Video interview. If transitioning to college becomes part of your everyday conversation, it becomes much easier for students to adapt.
When we talk about folding autistic and differently-abled students into community colleges and STEM careers, what we’re really talking about is best practices for everyone. It follows that when our most disadvantaged students’ needs are met, we are leveling the playing field for all, with or without a “documented need.” Thank you for believing in students like me.
In high school, many 504 plans are written to include use of assistive technologies in the public school setting. However, once at a higher education level, these supports still can be extremely helpful for a variety of reasons.
What advantages are there to adjusting the traditional grading system and working on something more specific to an individual student?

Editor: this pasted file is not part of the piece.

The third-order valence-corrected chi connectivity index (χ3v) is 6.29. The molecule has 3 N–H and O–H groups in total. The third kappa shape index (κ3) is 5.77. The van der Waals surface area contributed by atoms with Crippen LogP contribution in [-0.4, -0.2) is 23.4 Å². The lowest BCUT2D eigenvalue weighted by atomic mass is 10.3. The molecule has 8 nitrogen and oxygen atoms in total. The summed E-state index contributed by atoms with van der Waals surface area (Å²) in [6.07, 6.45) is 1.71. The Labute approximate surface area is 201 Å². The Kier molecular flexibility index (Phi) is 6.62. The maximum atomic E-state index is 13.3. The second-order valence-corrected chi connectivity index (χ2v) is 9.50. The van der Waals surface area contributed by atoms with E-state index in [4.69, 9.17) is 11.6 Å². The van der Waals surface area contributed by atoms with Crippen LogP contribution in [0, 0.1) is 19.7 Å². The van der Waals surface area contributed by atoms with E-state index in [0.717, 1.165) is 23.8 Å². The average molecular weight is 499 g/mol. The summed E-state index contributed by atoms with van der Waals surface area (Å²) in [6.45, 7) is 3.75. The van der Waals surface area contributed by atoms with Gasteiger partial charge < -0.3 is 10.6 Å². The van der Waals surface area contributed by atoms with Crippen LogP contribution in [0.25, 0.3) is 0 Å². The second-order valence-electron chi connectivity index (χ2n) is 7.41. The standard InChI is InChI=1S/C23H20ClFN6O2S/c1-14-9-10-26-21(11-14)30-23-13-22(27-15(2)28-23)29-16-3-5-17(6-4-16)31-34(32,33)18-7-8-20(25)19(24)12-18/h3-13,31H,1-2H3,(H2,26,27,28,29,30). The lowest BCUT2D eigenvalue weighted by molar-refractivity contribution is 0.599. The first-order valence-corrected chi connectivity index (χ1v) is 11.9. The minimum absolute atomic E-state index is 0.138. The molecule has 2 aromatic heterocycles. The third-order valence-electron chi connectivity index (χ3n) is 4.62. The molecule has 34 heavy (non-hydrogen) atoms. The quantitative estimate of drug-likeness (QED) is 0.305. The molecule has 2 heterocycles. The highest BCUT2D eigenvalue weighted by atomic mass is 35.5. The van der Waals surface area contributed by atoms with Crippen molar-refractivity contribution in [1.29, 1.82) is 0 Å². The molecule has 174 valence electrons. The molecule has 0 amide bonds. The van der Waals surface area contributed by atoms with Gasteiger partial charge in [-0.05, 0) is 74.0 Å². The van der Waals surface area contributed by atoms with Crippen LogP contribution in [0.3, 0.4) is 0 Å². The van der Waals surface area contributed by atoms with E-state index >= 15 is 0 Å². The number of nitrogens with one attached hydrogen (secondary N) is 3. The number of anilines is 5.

Not only were there more people who shared a special interest with me, but the ones who didn’t thought no less of me for having them. In fact, they thought it was interesting, because they had interests of their own, and we had a shared experience that way, autism or not.
Young people on the spectrum often feel increased judgement and pressure to fit in with their [neurotypical] peers…We need more awareness of the mental health issues many young people on the spectrum may face.
Always be respectful and professional when corresponding with a professor or course instructor. Using “Dear” to begin emails, using the professor’s last name (i.e. Professor Brown), and signing off with a “Thank you,” or “Sincerely” goes a long way!
Align your strengths with your interests. Find a supportive mentor. Be willing to accept some trial-and-error. Autistic students can succeed in STEM.
Scheduling your time well is one of the simplest and most effective strategies to achieving success at college! But how can we schedule our time well? Read on to find out.
Laura Gilmour shares her journey from new student learning about college expectations to confident graduate student conducting her own STEM research.